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Subject:  Re: Ever heard of the 30% rule? FICO Date:  8/28/2019  9:18 AM
Author:  xtn Number:  312624 of 312702

CRAs asserted proprietary ownership over individual credit files....


I respectfully take issue with that bit. The key word is files. A lot of people will read that bit and think the CRAs asserted ownership over the information, but that isn't true at all.

The accurate way to say it is that they INHERENTLY HAVE ownership of the FILES (or, more accurately, the reports) they developed.

Sure, those files contain data reported to them about individuals. But that doesn't matter. If a professional photographer takes a picture of you, he OWNS that picture and the rights to it. He did the work required to produce the picture. Doesn't matter that the content of it is you. Unless he sells you the picture or some of the usage rights to it, it all belongs to him. He doesn't even have to let you look at it if he doesn't want to.

The concept is the same with credit reports. I know, there are arguments that this isn't the case, but they're all just attempts to justify consumer greed. The logical reality is that we pushed through the FCRA because of that greed. Because of entitlement. We weren't going to let a little thing like logical, reasonable ethics stand in our way.

Don't get me wrong here. I understand that most of the FCRA was logical and reasonable and necessary. It's just the part about a FREE report that wasn't. Heck, if we want to see court documents, even about a case concerning us personally, there is a processing fee to the Clerk. If we want to see the plat of our own property, there is a processing fee to the P&Z Dept. If you want to see your own tax return, you're going to have to pay the accountant that prepared it for you. The return is all about you, having only information about you within it, but he did the work to produce the return, which is his product, not yours, unless you pay him. And yes, if we want a copy of that picture the photographer took of us, we have to pay him for it. It was not unreasonable for us to have to pay $12 or whatever for a credit report, at least not by the reasonable standards illustrated above that we are all used to.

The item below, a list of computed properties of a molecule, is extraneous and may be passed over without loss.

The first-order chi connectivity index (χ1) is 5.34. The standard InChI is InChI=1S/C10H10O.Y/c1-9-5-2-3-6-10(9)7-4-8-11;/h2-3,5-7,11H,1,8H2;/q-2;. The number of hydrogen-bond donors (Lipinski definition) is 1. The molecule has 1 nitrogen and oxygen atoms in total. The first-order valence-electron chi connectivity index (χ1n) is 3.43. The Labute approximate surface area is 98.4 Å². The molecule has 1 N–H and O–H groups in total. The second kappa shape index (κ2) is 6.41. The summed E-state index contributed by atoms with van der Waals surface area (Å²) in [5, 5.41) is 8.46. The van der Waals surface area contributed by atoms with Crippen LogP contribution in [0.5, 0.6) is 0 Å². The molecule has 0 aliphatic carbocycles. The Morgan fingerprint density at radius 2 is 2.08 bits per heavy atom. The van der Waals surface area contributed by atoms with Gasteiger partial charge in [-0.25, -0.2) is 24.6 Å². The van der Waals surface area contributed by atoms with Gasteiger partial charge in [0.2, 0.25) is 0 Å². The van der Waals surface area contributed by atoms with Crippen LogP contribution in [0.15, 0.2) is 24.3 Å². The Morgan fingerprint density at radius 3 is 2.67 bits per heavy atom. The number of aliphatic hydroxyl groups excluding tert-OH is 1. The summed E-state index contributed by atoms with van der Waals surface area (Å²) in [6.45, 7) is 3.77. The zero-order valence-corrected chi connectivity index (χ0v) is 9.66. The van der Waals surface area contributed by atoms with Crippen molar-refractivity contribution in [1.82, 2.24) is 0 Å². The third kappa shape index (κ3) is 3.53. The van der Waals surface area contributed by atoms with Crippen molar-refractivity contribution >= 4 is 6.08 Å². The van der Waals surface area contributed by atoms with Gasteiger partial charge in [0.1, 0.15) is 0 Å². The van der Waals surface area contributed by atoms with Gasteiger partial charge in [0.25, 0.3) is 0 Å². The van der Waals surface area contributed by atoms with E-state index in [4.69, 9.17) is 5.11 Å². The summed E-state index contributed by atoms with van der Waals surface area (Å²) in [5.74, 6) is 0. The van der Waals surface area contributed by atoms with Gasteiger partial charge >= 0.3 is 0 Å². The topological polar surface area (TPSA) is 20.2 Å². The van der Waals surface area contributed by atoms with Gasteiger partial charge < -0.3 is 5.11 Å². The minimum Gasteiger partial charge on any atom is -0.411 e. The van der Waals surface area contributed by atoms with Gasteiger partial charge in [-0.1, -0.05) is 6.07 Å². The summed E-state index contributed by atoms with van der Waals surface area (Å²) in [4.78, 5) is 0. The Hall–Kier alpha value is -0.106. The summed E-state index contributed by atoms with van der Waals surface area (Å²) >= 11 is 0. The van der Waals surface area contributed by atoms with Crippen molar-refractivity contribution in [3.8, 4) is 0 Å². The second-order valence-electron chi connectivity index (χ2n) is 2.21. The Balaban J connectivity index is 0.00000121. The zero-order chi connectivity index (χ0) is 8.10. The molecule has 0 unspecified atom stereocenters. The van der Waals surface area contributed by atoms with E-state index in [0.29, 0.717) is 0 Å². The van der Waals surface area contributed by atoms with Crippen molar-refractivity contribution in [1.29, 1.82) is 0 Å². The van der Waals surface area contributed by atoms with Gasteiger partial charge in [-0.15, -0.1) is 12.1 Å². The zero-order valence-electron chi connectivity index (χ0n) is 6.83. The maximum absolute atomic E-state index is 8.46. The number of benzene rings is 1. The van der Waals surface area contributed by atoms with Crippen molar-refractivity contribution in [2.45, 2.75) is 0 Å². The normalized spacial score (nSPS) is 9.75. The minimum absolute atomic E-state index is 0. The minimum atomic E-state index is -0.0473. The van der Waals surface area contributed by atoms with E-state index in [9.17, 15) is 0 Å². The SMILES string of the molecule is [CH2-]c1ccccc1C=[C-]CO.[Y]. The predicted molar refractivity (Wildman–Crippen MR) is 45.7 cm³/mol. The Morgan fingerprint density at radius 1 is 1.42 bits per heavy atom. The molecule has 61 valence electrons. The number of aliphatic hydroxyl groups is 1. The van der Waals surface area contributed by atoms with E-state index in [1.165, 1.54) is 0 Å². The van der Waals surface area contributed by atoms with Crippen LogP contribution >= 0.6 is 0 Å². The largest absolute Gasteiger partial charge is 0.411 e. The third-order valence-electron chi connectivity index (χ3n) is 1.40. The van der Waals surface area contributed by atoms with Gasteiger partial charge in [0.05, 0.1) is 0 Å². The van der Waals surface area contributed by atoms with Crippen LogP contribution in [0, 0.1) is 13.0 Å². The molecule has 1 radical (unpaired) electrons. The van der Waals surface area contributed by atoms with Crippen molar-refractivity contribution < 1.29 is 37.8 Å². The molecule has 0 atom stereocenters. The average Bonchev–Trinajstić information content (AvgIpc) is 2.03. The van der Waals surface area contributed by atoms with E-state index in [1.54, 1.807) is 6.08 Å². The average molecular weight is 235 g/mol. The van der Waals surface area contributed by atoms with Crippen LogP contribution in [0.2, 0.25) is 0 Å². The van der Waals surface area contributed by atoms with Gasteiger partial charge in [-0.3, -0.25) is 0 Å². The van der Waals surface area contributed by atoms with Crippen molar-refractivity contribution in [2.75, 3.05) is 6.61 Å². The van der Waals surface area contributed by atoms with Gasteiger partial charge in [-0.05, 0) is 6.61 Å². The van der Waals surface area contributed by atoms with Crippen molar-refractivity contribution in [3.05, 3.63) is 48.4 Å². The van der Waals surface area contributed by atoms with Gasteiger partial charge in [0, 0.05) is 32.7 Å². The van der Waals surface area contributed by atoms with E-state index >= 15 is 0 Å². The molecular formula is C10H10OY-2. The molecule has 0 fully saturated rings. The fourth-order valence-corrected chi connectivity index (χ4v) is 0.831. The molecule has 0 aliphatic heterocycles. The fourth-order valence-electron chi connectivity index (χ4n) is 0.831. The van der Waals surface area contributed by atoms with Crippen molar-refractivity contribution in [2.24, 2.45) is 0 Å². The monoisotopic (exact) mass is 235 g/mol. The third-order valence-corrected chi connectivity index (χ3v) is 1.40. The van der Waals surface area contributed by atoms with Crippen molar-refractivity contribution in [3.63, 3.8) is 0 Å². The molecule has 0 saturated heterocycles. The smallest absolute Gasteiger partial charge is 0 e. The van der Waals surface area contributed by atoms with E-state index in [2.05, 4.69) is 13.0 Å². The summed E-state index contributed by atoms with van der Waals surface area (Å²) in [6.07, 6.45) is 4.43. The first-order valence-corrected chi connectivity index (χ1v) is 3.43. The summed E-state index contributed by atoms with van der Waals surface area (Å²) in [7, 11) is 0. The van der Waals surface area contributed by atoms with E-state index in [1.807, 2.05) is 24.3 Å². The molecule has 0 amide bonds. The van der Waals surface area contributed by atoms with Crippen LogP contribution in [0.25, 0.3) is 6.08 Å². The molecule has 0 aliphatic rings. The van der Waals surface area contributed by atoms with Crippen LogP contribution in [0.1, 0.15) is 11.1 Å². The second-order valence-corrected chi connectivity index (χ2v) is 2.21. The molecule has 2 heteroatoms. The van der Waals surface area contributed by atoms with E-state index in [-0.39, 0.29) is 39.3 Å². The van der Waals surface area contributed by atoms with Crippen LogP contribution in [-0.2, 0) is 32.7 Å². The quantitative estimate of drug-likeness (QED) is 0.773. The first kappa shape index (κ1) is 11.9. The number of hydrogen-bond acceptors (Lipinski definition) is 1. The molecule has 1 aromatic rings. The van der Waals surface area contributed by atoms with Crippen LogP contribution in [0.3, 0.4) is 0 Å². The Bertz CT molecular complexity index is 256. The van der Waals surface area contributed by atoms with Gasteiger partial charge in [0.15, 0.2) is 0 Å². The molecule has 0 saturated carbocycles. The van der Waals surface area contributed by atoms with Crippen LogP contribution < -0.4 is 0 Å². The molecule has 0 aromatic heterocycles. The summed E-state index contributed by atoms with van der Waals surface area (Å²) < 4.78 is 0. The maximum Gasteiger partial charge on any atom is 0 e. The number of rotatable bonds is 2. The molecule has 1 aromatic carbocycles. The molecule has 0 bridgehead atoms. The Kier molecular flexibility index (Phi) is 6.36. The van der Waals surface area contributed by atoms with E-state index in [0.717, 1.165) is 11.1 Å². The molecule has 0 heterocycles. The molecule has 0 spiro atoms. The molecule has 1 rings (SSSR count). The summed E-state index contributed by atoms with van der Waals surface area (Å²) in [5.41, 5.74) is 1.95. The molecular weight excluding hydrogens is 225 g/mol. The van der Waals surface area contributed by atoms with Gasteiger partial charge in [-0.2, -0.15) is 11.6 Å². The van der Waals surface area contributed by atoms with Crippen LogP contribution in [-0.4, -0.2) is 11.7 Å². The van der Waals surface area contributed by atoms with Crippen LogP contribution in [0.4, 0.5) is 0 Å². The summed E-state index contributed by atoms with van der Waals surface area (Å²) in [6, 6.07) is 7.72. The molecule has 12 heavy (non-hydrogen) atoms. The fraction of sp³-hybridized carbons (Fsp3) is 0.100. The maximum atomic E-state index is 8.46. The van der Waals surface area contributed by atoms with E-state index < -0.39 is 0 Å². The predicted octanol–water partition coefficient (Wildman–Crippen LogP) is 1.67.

By forcing CRAs to give away credit reports, based on the notion that it's OUR information because it's ABOUT us (which is false), we've basically said we're okay with forcing our photographer to give us the pictures we are in, with forcing our accountants to give us the returns containing our information, etc. Entitled justifications don't make it any less wrong.

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